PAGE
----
In Mayo v. Prometheus, the U.S. Supreme Court held that claims directed to a diagnostic method were unpatentable, not simply because the subject matter of the claims was not novel or obvious, but rather because the subject matter covered by the claims was the mere application of the laws of nature - the discovery of facts of nature - and therefore not patentable on a more fundamental basis under Section 101 of the Patent Act.
As the Court stated:
"Because the laws of nature recited by Prometheus' patent claims-the relationships between concentrations of certain metabolites in the blood and the likelihood that a thiopurine drug dosage will prove ineffective or cause harm-are not themselves patentable, the claimed processes are not patentable unless they have additional features that provide practical assurance that the processes are genuine applications of those laws rather than drafting efforts designed to monopolize the correlations. The three additional steps in the claimed processes here are not themselves natural laws but neither are they sufficient to transform the nature of the claims. The 'administering' step simply identifies a group of people who will be interested in the correlations, namely, doctors who used thiopurine drugs to treat patients suffering from autoimmune disorders. Doctors had been using these drugs for this purpose long before these patents existed ... The 'wherein' clauses simply tell a doctor about the relevant natural laws, adding, at most, a suggestion that they should consider the test results when making their treatment decisions ... The 'determining' step tells a doctor to measure patients' metabolite levels, through whatever process the doctor wishes to use."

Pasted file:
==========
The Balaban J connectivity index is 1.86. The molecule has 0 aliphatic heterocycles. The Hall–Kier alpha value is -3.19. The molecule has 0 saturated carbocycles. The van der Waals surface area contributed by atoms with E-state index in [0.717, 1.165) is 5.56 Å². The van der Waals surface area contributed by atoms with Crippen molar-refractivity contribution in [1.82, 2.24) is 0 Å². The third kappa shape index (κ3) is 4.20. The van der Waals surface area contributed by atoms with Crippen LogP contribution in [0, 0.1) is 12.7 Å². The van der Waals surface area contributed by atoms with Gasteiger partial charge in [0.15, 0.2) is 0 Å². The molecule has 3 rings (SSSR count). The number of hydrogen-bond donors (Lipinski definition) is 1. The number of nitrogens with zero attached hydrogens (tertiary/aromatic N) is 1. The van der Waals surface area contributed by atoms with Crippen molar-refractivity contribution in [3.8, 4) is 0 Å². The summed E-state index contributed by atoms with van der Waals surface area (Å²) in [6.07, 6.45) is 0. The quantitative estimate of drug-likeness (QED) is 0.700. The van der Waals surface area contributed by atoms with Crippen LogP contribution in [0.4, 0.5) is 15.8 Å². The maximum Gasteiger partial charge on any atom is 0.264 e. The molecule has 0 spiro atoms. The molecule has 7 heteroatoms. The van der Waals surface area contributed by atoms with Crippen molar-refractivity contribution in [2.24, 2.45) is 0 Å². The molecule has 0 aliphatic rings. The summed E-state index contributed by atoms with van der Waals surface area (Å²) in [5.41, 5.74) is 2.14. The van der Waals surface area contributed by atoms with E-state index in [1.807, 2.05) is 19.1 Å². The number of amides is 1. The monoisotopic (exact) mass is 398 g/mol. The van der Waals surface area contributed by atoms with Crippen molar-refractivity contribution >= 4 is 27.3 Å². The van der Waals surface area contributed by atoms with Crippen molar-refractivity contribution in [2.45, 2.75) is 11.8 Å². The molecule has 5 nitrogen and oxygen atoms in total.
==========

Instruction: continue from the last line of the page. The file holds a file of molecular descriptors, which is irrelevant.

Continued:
For those in the diagnostic business, e.g., Quest subsidiary Athena Diagnostic, the Mayo case should have a sobering effect as it may well be the basis for the invalidation of broad patent claims and the renegotiation of royalties on patents licensed. Thus the Mayo case should ultimately free up more development in the diagnostic field as broad blocking patents will be scrutinized carefully for invalidity.
The implications of the Mayo decision on whether the Supreme Court will grant cert in the Myriad gene case is unclear. Recall that in Myriad the ACLU and the Public Patent Foundation filed a writ of certiorari challenging the Federal Circuit's decision to uphold the patentability of claims directed to isolated sequences of DNA in patents owned by Myriad Genetics. The petition for cert was not directed to other of the claims at issue including drug screening claims and diagnostic method claims.
Nevertheless, the Supreme Court could decide to require briefing on all of the claims. It could decide that the drug screening claims are different from the mere application of a law of nature to pass the Section 101 subject matter test for the issuance of a patent, but it would seem unlikely that the Supreme Court would treat the diagnostic claims in Myriad any differently than it treated those in Mayo. But given that it just issued a unanimous decision in Mayo, it seems unlikely that the Court would want to decide another case directed to diagnostic method claims.
The Mayo decision appears broad enough to encompass the Myriad claims directed to the isolated gene sequences as they exist in nature. So the Supreme Court could grant the petition and thereafter set a briefing schedule. However, it is also quite possible that the Supreme Court will simply remand the case to the Federal Circuit for reconsideration in light of the Mayo case.
It is noteworthy that Myriad's stock fell by 5% after the Court's decision in Mayo was announced.